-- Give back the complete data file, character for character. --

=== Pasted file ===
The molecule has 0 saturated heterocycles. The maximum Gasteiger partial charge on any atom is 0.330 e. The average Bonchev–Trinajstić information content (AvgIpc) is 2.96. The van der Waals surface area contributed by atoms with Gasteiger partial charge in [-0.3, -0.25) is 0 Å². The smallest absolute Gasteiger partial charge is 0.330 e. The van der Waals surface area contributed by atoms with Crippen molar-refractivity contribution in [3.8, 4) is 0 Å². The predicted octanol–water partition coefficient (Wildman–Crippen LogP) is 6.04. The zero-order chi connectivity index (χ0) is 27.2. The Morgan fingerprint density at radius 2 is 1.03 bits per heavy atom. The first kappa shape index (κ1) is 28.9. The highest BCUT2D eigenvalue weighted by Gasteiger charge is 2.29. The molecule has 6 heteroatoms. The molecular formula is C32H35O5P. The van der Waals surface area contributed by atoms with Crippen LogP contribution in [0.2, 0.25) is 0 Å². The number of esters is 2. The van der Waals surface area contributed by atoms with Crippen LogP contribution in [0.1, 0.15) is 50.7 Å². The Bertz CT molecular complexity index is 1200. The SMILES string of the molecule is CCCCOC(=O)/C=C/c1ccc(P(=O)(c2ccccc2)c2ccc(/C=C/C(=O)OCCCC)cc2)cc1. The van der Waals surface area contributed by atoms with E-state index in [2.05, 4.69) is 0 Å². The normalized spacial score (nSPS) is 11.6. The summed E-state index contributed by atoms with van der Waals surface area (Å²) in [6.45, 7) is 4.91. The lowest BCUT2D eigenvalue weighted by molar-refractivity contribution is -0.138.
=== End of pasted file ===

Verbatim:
The molecule has 0 saturated heterocycles. The maximum Gasteiger partial charge on any atom is 0.330 e. The average Bonchev–Trinajstić information content (AvgIpc) is 2.96. The van der Waals surface area contributed by atoms with Gasteiger partial charge in [-0.3, -0.25) is 0 Å². The smallest absolute Gasteiger partial charge is 0.330 e. The van der Waals surface area contributed by atoms with Crippen molar-refractivity contribution in [3.8, 4) is 0 Å². The predicted octanol–water partition coefficient (Wildman–Crippen LogP) is 6.04. The zero-order chi connectivity index (χ0) is 27.2. The Morgan fingerprint density at radius 2 is 1.03 bits per heavy atom. The first kappa shape index (κ1) is 28.9. The highest BCUT2D eigenvalue weighted by Gasteiger charge is 2.29. The molecule has 6 heteroatoms. The molecular formula is C32H35O5P. The van der Waals surface area contributed by atoms with Crippen LogP contribution in [0.2, 0.25) is 0 Å². The number of esters is 2. The van der Waals surface area contributed by atoms with Crippen LogP contribution in [0.1, 0.15) is 50.7 Å². The Bertz CT molecular complexity index is 1200. The SMILES string of the molecule is CCCCOC(=O)/C=C/c1ccc(P(=O)(c2ccccc2)c2ccc(/C=C/C(=O)OCCCC)cc2)cc1. The van der Waals surface area contributed by atoms with E-state index in [2.05, 4.69) is 0 Å². The normalized spacial score (nSPS) is 11.6. The summed E-state index contributed by atoms with van der Waals surface area (Å²) in [6.45, 7) is 4.91. The lowest BCUT2D eigenvalue weighted by molar-refractivity contribution is -0.138.